Of course, I love this baby growing inside me already, and I love parenting Ramona, and can’t wait to have both here on my lap. But sometimes I need a bit of a boost, reminders about why I am parenting peacefully, I need some comfort in shared experience.

I feel so fortunate to have a stack of books and online resources to help me get through some of these more sleepy, short-wick, big emotion days. It is always good to read of other people dealing with similar things, getting encouragement and ideas, and being part of communities that aim to parent in similar ways.

So. I thought I’d share my list of where I find this!

These are my favourite off line and online resources for parenting and pregnancy and birth.

I’d love to hear your own faves though- the books and blogs you rave about when you hear someone has a scrumptious new bun in the oven.Best parenting books and book giveaway


Gentle Birth, Gentle Mothering. The BEST book. Oh my days. It covers SO much but in a really readable way. It is, without a doubt, the book I would recommend to every newly pregnant couple.

Hypno Birthing by Marie Mongan. I am a massive fan of hypnobirthing, primarily because of the complete faith it bestows upon women’s bodies. I am sure that reading this book in pregnancy created the gentle birth I had with Ramona.

The Science of Parenting. This was probably the first parenting book I read and I devoured it in one sitting. It covers babyhood to older childhood and brings, er, you may have guessed, a bit of science into it but in a super accessible way. It covers cosleeping, babywearing, breastfeeding and gentle parenting.

Playful Parenting. This is the manifesto for parents who want to have relationships with their children that bring joy and freedom, for those who want to move away from punitive, tension filled parenting. It is story after story of how play can restore our children and our relationships. Brilliant.

How to Talk so Kids Listen and Listen so Kids Talk. I read this book over Christmas and it has given me this pair of specs that I can’t take off! I feel like I see every adult-child interaction in a new way, a way that reveals where children are coming from. It has such incredible power to help parents understand, and respond to, their children.


The Green Parent. This is a WONDERFUL magazine, but also an online site with forums. These forums got me through my first few months of motherhood!  The community of people on there are so helpful and inspirational.

Kellymom. What breastfeeding question has Kellymom NOT answered? None. Nope, not one. The articles on Mothering stretch my mind with potential, often full of creative and reflective stories on motherhood. There is a lovely community of mamas in the forums too.

Attachment Parenting UK Facebook group. I really like being part of this group! They post encouraging quotes and blogs and posts and generate alot of discussion.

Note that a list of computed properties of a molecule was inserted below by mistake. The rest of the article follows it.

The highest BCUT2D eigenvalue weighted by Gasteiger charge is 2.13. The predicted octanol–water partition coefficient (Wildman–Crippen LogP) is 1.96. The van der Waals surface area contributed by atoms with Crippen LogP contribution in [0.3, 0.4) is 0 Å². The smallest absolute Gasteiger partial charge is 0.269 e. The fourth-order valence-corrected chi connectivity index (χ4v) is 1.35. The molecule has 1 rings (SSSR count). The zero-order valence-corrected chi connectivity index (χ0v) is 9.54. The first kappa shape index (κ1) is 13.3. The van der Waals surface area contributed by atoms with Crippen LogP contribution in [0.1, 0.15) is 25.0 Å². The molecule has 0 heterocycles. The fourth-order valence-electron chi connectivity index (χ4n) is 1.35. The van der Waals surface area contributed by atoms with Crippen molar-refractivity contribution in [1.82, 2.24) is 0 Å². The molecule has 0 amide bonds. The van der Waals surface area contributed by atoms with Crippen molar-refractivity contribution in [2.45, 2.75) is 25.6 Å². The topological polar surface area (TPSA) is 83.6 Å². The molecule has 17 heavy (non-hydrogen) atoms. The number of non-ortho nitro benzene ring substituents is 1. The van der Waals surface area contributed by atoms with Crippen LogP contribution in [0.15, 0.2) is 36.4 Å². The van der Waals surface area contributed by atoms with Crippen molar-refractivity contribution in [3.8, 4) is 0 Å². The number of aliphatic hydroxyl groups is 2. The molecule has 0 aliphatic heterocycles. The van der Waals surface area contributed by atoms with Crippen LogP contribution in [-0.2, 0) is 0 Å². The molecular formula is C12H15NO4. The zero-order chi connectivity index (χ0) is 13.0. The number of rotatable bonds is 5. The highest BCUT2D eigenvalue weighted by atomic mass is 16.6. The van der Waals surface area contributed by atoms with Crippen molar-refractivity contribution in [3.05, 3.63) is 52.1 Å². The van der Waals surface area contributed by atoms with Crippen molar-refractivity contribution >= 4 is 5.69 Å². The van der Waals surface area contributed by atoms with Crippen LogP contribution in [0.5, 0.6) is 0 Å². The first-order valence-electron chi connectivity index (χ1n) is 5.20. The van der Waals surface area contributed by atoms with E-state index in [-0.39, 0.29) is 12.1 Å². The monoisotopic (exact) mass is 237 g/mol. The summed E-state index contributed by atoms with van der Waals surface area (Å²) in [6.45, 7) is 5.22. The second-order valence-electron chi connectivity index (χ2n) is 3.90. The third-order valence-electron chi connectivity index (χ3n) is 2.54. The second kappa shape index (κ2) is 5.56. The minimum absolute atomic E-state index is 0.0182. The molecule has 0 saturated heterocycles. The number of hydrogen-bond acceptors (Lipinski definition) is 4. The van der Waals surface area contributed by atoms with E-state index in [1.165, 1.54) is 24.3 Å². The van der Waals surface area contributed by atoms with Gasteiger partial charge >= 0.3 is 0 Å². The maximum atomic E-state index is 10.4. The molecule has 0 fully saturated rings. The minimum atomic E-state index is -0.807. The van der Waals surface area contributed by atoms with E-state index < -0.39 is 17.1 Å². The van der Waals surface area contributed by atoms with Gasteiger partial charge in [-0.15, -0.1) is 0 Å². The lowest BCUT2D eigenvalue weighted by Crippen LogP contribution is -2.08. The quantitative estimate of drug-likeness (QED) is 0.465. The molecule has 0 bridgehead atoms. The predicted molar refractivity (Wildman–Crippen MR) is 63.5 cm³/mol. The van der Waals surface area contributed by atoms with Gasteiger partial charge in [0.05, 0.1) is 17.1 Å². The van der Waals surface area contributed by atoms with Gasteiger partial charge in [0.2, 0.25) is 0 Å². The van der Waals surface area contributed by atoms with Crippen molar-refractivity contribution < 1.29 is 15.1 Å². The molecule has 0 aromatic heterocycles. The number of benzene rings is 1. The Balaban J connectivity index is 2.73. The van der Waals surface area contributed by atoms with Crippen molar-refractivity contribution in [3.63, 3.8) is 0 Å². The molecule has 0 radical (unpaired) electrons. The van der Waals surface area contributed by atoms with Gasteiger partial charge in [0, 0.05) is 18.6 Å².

The Natural Child Project. This site covers so much with the most simple, story based articles. From Elimination Communication to Unschooling it challenges main stream philosophies with really practical examples.

La Leche League. This is an incredible breastfeeding support network to tap into. Jampacked with resources, but also access to support lines and groups to help in the most hands on way.

The Mule, Baby Calm, Little Hearts, The Other Baby Book, Hobo Mama, Analytical Armadillo, Uncommon John and Aha Parenting are all blogs that I love -along with about a billion others-  and will often delve into their archives for inspiration and research on attachment, peaceful parenting. You have to follow these peeps too!


A few weeks ago I was in an Oxfam Bookshop and found four of the above books in pristine condition, two each of Hypnobirthing and The Science of Parenting. I already have one set myself,  have given one to friends who are expecting so for the final duo I am giving them away on this ‘ere blog.

To win The Science of Parenting and Hypnobirthing (with CD)

Please leave a comment! That’s all folks!


For an EXTRA entry you can follow this blog through email (see below to enter email address and hit subscribe button) or through Facebook (let me know in the comments)

And for a THIRD entry you can share this post either on Facebook or Twitter (again, let me know in the comments)

Winner will be chosen on Friday 1st February at 9pm. Winner will be drawn at random from all the entries. UK entrants only, unless you indicate that you’d be willing to help out with postage.

Thank you SO much everyone, and especially for your beautiful and lovely comments. The winner was MrsXpat- congratulations! Thanks for entering everyone, and I’ll have another giveaway soon I’m sure!

Thank ye, my friends, and good luck!